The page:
If your line of work calls for online support through chat and support ticket functionality, you may be able to include an automatic prompt asking for a review once each incident concludes. Even though the customer has had an issue, they may be over the moon that your team were able to put things right for them – an opportune time for them to share their gratitude.
8. Run a Prize Draw!
You MUST make sure you’re operating within the law when you run a prize draw, but they can be an interesting and fun way to spur on fresh reviews. To give an example, you might want to state that any previous customer who leaves a review on a set platform between two given dates is included in a prize draw for a money off voucher. Always provide thorough terms and conditions for every draw, and never pay for reviews. Further information available from the ASA website.
9. Don’t Forget Social Media!
Social media can be a great way to find happy customers to leave reviews. There are a couple of ways you can go about asking for reviews over social media; the most direct is to periodically post links to your review listings, asking previous customers to share their thoughts if they haven’t already. Alternatively, you could keep an eye out for mentions of your brand over social media (which is good practice anyway); when someone talks about your company in a positive way, approach them for a review with a link to your review pages.
10. Visibly Respond to Reviews
76% of consumers believe it’s important that businesses respond to issues raised in reviews. (Source: Critical Research Ltd, 2017)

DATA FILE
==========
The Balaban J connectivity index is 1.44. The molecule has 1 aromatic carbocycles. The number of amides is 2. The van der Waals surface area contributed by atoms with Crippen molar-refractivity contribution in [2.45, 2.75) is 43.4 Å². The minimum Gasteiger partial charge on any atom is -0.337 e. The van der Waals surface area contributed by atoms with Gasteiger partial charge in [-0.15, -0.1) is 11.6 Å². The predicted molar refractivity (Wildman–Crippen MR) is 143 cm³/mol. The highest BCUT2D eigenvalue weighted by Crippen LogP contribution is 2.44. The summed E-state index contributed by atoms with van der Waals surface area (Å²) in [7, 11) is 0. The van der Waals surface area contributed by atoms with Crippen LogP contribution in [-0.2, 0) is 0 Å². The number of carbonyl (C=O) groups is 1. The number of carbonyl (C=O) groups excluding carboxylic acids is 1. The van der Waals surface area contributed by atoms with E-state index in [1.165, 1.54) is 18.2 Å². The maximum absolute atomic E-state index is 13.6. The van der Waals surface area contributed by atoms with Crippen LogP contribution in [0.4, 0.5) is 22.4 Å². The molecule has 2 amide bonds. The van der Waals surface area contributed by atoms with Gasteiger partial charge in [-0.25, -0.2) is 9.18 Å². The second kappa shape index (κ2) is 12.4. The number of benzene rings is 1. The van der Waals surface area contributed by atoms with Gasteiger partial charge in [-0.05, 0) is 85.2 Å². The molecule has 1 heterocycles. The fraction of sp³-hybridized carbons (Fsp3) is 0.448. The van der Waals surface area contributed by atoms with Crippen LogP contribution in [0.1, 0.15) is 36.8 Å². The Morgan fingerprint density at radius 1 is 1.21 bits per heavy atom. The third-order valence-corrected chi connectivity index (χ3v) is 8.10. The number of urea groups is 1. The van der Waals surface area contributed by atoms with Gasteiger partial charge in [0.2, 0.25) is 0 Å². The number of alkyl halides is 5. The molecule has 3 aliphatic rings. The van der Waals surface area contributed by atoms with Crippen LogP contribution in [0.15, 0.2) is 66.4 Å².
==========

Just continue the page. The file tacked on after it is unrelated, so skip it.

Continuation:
Though it may not be a method of attracting new reviews per se, it is an important part of making your review pages seem a welcoming place. If your company posts a response to all reviews – both good and bad – it shows that your company genuinely cares about the customer experience and is willing to help even after money has changed hands. Respond to each review by thanking each reviewer for their time, echoing any particularly good feedback, and offering a method of escalating complaints if they have any. Check out our previous post about How to Professionally Respond to Online Reviews and How to Turn Negative Reviews into Positive Experiences.
11. Make Space on Your Website for Reviews
It’s important that reviews have some kind of a presence on your own website. You may wish to have a “reviews” or “testimonials” page on your site to highlight your best reviews from third party sites – each linking back to the original review. If this kind of page wouldn’t work within your site, you could alternatively include a link in your website footer to publicise your presence on review sites and to encourage new reviews.
Some Additional Advice
Whatever you do to bring in the reviews, be sure you’re doing it in a consistent and timely manner.
Once you decide on methods to encourage reviews, be sure to incorporate them into your average routine so they’re a matter of course when dealing with every single customer, and the question of leaving a review never gets forgotten. Don’t be afraid to try a few methods out and run with the ones that gain you the best response.
It’s also important to make your requests for reviews timely – you want to reach out to the customer when they’re at their highest potential level of satisfaction. Strike while the iron is hot – you don’t want the moment to pass undocumented!
Speaking of timeliness, did you know there’s now a Yell for Business app so you can request reviews and manage your listing while you’re out and about? This fab free app allows you to amend your business’s crucial details, add media to your Yell Business profile and respond to reviews all through your mobile or tablet – great for businesspeople on the go! It’s easy to use, and available for both iOS and Android, so check it out today!How do you approach customers to ask for reviews? Let’s look at 11 ways... Click To Tweet
What inventive ways can you think of to encourage reviews from happy customers? Do you already use a method that we’ve not included on this list? Are there any suggestions here that you’re going to try? Please share your opinions down in the comments!